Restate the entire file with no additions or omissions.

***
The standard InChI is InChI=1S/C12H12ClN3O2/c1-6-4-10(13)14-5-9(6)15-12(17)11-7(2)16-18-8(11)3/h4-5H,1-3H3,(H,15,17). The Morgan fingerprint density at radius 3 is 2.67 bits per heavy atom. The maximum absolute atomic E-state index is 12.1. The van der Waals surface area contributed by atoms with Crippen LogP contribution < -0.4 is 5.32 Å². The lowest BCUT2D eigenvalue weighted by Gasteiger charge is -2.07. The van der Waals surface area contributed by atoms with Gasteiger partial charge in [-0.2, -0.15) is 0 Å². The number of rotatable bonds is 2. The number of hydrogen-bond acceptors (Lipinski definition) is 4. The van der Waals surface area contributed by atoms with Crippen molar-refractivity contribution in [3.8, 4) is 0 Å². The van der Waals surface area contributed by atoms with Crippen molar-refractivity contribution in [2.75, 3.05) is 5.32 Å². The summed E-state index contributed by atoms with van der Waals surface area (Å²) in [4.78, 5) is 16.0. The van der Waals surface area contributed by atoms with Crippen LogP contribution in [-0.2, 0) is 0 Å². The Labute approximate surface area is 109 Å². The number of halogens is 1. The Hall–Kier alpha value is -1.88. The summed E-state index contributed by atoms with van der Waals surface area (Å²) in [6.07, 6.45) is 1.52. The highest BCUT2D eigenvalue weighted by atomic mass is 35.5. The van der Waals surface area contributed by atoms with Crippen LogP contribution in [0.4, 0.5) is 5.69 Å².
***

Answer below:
The standard InChI is InChI=1S/C12H12ClN3O2/c1-6-4-10(13)14-5-9(6)15-12(17)11-7(2)16-18-8(11)3/h4-5H,1-3H3,(H,15,17). The Morgan fingerprint density at radius 3 is 2.67 bits per heavy atom. The maximum absolute atomic E-state index is 12.1. The van der Waals surface area contributed by atoms with Crippen LogP contribution < -0.4 is 5.32 Å². The lowest BCUT2D eigenvalue weighted by Gasteiger charge is -2.07. The van der Waals surface area contributed by atoms with Gasteiger partial charge in [-0.2, -0.15) is 0 Å². The number of rotatable bonds is 2. The number of hydrogen-bond acceptors (Lipinski definition) is 4. The van der Waals surface area contributed by atoms with Crippen molar-refractivity contribution in [3.8, 4) is 0 Å². The van der Waals surface area contributed by atoms with Crippen molar-refractivity contribution in [2.75, 3.05) is 5.32 Å². The summed E-state index contributed by atoms with van der Waals surface area (Å²) in [4.78, 5) is 16.0. The van der Waals surface area contributed by atoms with Crippen LogP contribution in [-0.2, 0) is 0 Å². The Labute approximate surface area is 109 Å². The number of halogens is 1. The Hall–Kier alpha value is -1.88. The summed E-state index contributed by atoms with van der Waals surface area (Å²) in [6.07, 6.45) is 1.52. The highest BCUT2D eigenvalue weighted by atomic mass is 35.5. The van der Waals surface area contributed by atoms with Crippen LogP contribution in [0.4, 0.5) is 5.69 Å².